Sports talk

with Jacob Page

Shambolic Ferns deserve hard questions Lance Keall and Allister McIntyre, postmatch. PHOTO: SUPPLIED

Good results at club champs Wainuiomata Tennis Club had a massive April hosting its 2017/18 club championships. Notable mentions include Jennymae Keall who did the ‘calendar grandslam’ this year winning the women’s singles championship, the women’s doubles championship with Leanne Smith, and the mixed doubles championship with Allister McIntyre all in one year. A fairly rare feat as it’s only been done a handful of times by a select few men and women over the club’s 70-year history. It was also Jennymae’s third singles championship in a row and her second mixed doubles crown. Cameron Paulik and Joe Easthope did the seemingly impossible as well taking down 18-time men’s doubles club champions Lance Keall and Allister McIntyre in a three-set thriller. It was a fantastic result for Cameron and Joe, with both threatening to break

through for months. For Lance and Allister, it’s their first loss in the men’s doubles champs since the year 2000, a record that is unlikely to be broken anytime soon. Lance also has another noteable mention for the men’s singles championship where he claimed his 15th title, overcoming doubles partner Allister in two tough sets. Full results include: men’s singles champion Lance Keall, runner up Allister McIntyre; women’s singles champion Jennymae Keall, runner up Selena Jeffs; men’s doubles champions Cameron Paulik and Joe Easthope, runners up Lance Keall and Allister McIntyre; women’s doubles champions Jennymae Keall and Leanne Smith, runners up Selena Jeffs and Jackie Austin; mixed doubles champions Allister McIntyre and Jennymae Keall, runners up Cameron Paulik and Pauline Yemm. The club is celebrating these successes on May 5 at the annual prize giving night.

Jenny-May Clarkson asks a question - then outrage ensues. This is why sports interviews are so dull. Clarkson, longtime TVNZ sports journalist, former Silver Fern and current top-level netball coach asked Silver Ferns captain Katrina Grant if the players still had pride in the black dress? The question came after a nine-goal defeat to England, the Ferns’ biggest losing margin to the team ever and hot on the heels of their loss to Malawi which will go down as one of the biggest upsets in Commonwealth Games history. Grant’s reaction to the question was tears and a firm stance that there is pride in the dress. Social media erupted calling Clarkson a bully and demanding she be fired for her insensitive and harsh question. The reality is, that the question was fair, well-timed and came from someone with more credentials than most to ask it. Ultimately, the Ferns finished fourth, missing a medal for the first time in five efforts at the Commonwealth Games. Playing for New Zealand means you are accountable for your performance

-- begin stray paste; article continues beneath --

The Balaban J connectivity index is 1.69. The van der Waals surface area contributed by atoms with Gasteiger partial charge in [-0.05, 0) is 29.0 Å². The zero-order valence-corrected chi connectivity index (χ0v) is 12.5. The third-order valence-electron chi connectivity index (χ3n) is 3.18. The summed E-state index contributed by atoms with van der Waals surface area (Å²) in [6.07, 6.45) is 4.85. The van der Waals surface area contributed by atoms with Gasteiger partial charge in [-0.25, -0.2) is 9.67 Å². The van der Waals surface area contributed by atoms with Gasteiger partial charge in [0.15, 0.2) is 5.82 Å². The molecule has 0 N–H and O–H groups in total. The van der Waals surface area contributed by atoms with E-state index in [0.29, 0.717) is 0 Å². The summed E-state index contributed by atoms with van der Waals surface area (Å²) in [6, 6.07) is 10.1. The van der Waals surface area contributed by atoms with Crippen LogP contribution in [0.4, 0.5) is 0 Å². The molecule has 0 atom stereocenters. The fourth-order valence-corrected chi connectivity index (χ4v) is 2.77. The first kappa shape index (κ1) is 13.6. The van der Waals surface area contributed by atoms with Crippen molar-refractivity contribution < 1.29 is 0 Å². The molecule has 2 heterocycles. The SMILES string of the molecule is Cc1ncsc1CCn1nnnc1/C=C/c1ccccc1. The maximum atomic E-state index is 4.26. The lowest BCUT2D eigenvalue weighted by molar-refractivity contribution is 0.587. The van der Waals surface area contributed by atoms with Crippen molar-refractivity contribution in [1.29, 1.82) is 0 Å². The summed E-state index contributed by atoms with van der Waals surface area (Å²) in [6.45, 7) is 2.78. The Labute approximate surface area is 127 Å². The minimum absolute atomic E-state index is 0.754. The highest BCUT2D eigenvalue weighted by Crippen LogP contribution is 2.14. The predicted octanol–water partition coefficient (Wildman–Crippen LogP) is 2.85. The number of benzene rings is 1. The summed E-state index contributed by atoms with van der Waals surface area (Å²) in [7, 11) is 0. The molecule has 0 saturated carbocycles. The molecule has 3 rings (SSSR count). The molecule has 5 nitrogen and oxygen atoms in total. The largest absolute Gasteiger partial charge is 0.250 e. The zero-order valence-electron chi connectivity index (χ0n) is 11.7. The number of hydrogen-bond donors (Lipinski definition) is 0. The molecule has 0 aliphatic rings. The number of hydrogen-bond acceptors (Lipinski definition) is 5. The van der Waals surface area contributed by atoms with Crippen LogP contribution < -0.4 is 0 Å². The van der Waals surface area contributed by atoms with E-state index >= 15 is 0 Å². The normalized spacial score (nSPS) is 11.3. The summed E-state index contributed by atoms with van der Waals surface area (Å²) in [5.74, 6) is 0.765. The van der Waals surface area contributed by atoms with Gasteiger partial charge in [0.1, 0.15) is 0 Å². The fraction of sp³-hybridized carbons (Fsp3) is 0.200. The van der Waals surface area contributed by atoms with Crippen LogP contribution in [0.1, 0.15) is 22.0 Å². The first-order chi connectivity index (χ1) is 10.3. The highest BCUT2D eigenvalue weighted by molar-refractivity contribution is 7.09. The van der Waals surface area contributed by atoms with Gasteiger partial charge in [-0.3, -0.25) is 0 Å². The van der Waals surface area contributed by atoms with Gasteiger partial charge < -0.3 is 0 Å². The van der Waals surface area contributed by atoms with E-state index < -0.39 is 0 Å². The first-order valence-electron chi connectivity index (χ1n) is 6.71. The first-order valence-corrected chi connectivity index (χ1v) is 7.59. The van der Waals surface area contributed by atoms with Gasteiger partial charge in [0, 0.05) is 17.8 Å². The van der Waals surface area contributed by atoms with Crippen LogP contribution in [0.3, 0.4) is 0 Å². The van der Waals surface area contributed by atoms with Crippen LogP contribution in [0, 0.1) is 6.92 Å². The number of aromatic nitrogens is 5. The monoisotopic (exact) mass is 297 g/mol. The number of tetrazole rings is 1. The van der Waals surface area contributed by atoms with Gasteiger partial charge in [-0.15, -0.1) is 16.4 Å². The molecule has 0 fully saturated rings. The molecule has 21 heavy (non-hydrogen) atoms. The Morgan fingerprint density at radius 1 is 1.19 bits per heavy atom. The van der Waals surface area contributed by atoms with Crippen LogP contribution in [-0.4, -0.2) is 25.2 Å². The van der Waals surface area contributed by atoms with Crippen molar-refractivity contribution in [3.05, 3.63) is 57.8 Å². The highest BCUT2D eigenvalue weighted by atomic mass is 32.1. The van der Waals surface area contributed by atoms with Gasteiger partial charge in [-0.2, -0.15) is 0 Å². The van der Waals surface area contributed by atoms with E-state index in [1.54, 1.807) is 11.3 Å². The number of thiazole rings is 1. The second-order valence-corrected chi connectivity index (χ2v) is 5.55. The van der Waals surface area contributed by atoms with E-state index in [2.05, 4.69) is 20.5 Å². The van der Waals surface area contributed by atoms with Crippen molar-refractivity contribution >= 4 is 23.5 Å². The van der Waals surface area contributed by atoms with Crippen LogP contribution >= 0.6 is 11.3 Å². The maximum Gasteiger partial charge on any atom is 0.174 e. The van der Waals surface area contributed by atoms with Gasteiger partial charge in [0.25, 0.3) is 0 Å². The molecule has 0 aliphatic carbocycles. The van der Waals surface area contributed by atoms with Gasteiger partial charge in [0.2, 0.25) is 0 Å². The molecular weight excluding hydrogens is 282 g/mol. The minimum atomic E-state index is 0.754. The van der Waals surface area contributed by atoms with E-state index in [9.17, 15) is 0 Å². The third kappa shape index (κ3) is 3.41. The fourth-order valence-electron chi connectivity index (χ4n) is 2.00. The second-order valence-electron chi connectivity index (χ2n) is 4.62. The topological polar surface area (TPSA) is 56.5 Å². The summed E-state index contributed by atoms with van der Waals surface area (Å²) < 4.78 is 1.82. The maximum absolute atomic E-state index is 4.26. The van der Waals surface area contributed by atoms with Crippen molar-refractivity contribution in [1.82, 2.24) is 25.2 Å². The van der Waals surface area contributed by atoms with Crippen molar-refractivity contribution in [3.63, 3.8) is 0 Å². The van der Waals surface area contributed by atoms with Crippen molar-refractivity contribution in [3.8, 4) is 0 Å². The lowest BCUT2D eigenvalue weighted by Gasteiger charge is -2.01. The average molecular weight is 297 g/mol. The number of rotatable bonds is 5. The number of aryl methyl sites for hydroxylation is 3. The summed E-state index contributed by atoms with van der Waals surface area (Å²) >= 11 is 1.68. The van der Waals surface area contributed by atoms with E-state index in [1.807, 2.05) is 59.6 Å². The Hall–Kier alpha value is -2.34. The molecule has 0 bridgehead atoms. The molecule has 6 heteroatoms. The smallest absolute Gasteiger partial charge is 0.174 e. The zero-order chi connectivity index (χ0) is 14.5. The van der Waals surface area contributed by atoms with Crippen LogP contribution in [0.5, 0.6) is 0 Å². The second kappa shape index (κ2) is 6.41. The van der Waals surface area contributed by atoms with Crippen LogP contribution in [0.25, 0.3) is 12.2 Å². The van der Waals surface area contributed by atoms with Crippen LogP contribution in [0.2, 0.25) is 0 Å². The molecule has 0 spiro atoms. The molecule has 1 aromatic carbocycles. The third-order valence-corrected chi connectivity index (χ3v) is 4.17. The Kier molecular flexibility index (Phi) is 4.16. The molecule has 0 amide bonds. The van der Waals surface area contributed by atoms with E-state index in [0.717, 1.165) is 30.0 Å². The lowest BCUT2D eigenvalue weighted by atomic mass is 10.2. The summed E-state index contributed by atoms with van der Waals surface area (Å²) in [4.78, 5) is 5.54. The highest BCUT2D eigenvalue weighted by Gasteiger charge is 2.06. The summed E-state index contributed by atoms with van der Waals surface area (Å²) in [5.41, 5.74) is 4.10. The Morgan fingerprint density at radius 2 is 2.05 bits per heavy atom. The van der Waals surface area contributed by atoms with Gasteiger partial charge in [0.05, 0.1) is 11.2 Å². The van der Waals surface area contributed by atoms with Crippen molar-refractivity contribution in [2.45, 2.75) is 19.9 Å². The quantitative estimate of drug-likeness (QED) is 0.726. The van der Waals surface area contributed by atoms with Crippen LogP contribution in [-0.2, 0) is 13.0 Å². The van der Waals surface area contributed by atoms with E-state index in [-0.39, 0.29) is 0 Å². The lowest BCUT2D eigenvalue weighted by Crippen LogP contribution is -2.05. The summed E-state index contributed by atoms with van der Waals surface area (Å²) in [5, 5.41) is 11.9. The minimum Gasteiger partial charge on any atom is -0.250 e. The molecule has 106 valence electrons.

to the nation, the fans and the media. Clarkson should be applauded for doing her job and asking the question on everyone’s lips whose head wasn’t being overruled by their heart. Netball is New Zealand’s largest female participation sport and for our top side to be flopping so horrifically on a stage they are normally highly competitive in is totally unacceptable. Fans have already called for coach Janine Southby’s resignation - and that of those who employed her at Netball New Zealand. Southby refuses to bow to that pressure in the immediate aftermath of the bronze medal match loss. Clarkson made a post-match interview meaningful. So often those interviews, regardless of the sport, are full of cliched answers and offer no genuine insight into the game for the viewer. Perhaps Grant’s tears prove this team does care. In all fairness, much of the blame must go to the coaching staff and the administrators who appointed them. This Ferns side is a rabble, playing a sport with no real global reach and failing spectacularly. Good on you, Jenny-May, the silent minority salutes you.


Wednesday April 18, 2018

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Wainuiomata News 18-04-18  

Wainuiomata News 18-04-18

Wainuiomata News 18-04-18  

Wainuiomata News 18-04-18